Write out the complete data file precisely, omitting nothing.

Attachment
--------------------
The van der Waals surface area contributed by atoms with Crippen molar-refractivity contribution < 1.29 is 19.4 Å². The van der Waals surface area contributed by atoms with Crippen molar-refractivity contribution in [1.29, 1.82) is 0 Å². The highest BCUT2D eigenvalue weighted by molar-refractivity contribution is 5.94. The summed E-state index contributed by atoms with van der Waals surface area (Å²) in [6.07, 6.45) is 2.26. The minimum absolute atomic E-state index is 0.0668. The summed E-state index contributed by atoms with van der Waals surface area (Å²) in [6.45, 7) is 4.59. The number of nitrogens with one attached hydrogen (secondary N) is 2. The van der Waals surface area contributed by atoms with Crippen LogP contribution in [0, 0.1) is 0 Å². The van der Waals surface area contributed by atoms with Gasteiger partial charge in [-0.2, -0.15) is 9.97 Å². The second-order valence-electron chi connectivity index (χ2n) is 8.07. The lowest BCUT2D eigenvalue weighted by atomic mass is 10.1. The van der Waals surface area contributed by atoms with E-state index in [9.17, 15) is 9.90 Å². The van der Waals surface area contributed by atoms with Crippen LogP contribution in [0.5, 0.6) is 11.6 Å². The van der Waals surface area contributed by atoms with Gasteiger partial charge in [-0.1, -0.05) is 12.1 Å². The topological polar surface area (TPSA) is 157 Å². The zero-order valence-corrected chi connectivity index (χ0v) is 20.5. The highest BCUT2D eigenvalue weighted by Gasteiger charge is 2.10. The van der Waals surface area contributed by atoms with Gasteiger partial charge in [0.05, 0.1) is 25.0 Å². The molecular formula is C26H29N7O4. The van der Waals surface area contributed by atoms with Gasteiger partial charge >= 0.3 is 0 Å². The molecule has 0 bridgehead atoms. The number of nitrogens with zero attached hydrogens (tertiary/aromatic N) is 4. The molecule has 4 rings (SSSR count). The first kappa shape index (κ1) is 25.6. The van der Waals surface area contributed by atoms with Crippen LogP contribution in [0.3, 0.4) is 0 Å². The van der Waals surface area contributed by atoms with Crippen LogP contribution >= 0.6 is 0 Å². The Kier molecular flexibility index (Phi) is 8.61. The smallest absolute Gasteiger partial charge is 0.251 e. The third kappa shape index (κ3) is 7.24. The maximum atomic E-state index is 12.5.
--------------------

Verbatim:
The van der Waals surface area contributed by atoms with Crippen molar-refractivity contribution < 1.29 is 19.4 Å². The van der Waals surface area contributed by atoms with Crippen molar-refractivity contribution in [1.29, 1.82) is 0 Å². The highest BCUT2D eigenvalue weighted by molar-refractivity contribution is 5.94. The summed E-state index contributed by atoms with van der Waals surface area (Å²) in [6.07, 6.45) is 2.26. The minimum absolute atomic E-state index is 0.0668. The summed E-state index contributed by atoms with van der Waals surface area (Å²) in [6.45, 7) is 4.59. The number of nitrogens with one attached hydrogen (secondary N) is 2. The van der Waals surface area contributed by atoms with Crippen LogP contribution in [0, 0.1) is 0 Å². The van der Waals surface area contributed by atoms with Gasteiger partial charge in [-0.2, -0.15) is 9.97 Å². The second-order valence-electron chi connectivity index (χ2n) is 8.07. The lowest BCUT2D eigenvalue weighted by atomic mass is 10.1. The van der Waals surface area contributed by atoms with E-state index in [9.17, 15) is 9.90 Å². The van der Waals surface area contributed by atoms with Crippen LogP contribution in [0.5, 0.6) is 11.6 Å². The van der Waals surface area contributed by atoms with Gasteiger partial charge in [-0.1, -0.05) is 12.1 Å². The topological polar surface area (TPSA) is 157 Å². The zero-order valence-corrected chi connectivity index (χ0v) is 20.5. The highest BCUT2D eigenvalue weighted by Gasteiger charge is 2.10. The van der Waals surface area contributed by atoms with Gasteiger partial charge in [0.05, 0.1) is 25.0 Å². The molecular formula is C26H29N7O4. The van der Waals surface area contributed by atoms with Gasteiger partial charge >= 0.3 is 0 Å². The molecule has 0 bridgehead atoms. The number of nitrogens with zero attached hydrogens (tertiary/aromatic N) is 4. The molecule has 4 rings (SSSR count). The first kappa shape index (κ1) is 25.6. The van der Waals surface area contributed by atoms with Crippen LogP contribution in [0.3, 0.4) is 0 Å². The van der Waals surface area contributed by atoms with Crippen LogP contribution >= 0.6 is 0 Å². The Kier molecular flexibility index (Phi) is 8.61. The smallest absolute Gasteiger partial charge is 0.251 e. The third kappa shape index (κ3) is 7.24. The maximum atomic E-state index is 12.5.